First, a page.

As the weeks and months creep by, Jim becomes more and more despondent. Nothing he tries has the least effect on his situation, and it’s beginning to look like he’s in for a long, lonely trip in which he will definitely not make it to the end.
The first act of the film is a lot like “Castaway,” though not quite as emotionally affecting. After coming very close to taking a very final spacewalk, Jim’s attention is grabbed by the slumbering visage of Aurora Lane, played by Jennifer Lawrence. Aurora is a writer, and Jim gains access to all of her published work, including her biographical profile included in the ship’s archives.
As time goes by, Jim becomes obsessed with Aurora. In his research on sleeping pods, in the attempt to go back to sleep, Jim has learned how to manually wake the sleeper, an act his logical mind rejects as tantamount to murder. But as Jim’s mental state continues to diminish, Aurora feels more and more like a lifeline. Eventually, Jim succumbs and wakes the object of his obsession, though without telling her the truth. He’s not alone anymore, and his mental condition is rehabilitated, but can he live with himself? And how will Aurora live with him once she inevitably discovers the truth?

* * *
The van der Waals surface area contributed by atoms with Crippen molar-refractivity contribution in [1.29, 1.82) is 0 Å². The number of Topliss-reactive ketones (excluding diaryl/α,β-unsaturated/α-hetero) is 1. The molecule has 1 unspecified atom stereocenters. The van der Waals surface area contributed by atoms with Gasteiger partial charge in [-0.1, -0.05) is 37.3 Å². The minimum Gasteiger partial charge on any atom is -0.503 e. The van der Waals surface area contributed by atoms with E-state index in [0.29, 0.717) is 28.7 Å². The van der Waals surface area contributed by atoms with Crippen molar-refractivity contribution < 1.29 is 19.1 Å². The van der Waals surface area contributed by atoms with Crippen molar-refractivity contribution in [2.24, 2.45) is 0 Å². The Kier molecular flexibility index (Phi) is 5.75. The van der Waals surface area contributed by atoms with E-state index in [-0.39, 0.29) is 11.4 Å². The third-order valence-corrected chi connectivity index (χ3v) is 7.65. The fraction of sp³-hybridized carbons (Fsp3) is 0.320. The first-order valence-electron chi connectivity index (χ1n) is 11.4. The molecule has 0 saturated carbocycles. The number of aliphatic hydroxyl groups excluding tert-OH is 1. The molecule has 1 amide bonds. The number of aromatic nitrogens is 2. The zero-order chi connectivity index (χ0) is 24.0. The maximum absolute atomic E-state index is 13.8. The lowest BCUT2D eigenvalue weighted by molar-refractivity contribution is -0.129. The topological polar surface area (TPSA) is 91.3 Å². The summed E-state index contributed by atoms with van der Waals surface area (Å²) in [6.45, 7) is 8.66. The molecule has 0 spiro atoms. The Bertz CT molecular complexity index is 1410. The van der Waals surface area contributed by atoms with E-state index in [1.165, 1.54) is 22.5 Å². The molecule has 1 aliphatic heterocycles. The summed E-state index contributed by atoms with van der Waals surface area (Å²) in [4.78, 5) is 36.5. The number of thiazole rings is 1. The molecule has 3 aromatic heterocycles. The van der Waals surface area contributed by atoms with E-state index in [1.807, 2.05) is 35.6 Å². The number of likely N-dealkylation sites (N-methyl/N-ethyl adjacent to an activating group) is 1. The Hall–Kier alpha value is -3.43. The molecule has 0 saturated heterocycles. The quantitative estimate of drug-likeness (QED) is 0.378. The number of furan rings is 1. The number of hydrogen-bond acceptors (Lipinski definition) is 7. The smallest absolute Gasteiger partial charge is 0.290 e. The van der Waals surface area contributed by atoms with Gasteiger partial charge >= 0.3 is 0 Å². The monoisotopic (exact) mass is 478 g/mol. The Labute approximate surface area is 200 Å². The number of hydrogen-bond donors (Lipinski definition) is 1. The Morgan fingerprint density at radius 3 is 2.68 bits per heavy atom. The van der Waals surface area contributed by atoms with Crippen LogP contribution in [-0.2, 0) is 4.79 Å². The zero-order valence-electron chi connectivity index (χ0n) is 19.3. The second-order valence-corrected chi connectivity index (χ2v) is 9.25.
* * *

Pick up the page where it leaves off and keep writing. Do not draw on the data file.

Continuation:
The first two-thirds of “Passengers” are very good, and completely unlike the movie the trailer offers. It’s in the last third that the film falls apart, and unfortunately, much of what the trailer highlights is from this section. There are explosions, death-defying acts of heroism, at least two examples of deus ex machina, where the script just offers up a solution to an insurmountable obstacle without any work from the characters.
The end of the film is really frustrating, with the exception of one clever element that I didn’t see coming. It’s a real shame, because, though the first two-thirds of the film aren’t perfect, it’s at least interesting and thought provoking. This is one of those movies where the screenwriters didn’t know how to bring it in for a landing and just settled on cliche and bombast.
Pratt and Lawrence are both great as long as the script is giving them interesting work to do, but even they can’t bring it back once it goes off the rails. I was especially impressed with Michael Sheen as Arthur, the android bartender, because, as annoying as he is in the trailer, they do a good job with him, making him relatable and human-like, without ever becoming fully autonomous.
I wasn’t looking forward to this movie because I was so done with the trailer. Then, once the movie got going, I completely bought in. Too bad the ending was such a misfire, though. It’s almost the exact opposite experience I had with “Rogue One” where I was excited going in, bored in the middle, and jazzed by the finale.
I guess it’s pretty rare for one of these big, high concept vehicles to get it exactly right. Maybe I should give the marketing department a break. They’ve got quite a job to do.
“Passengers” is rated PG-13 for sci-fi action and adult themes.
Chris Jenness is an art teacher, freelance graphic designer, artist and movie buff who lives in Nikiski.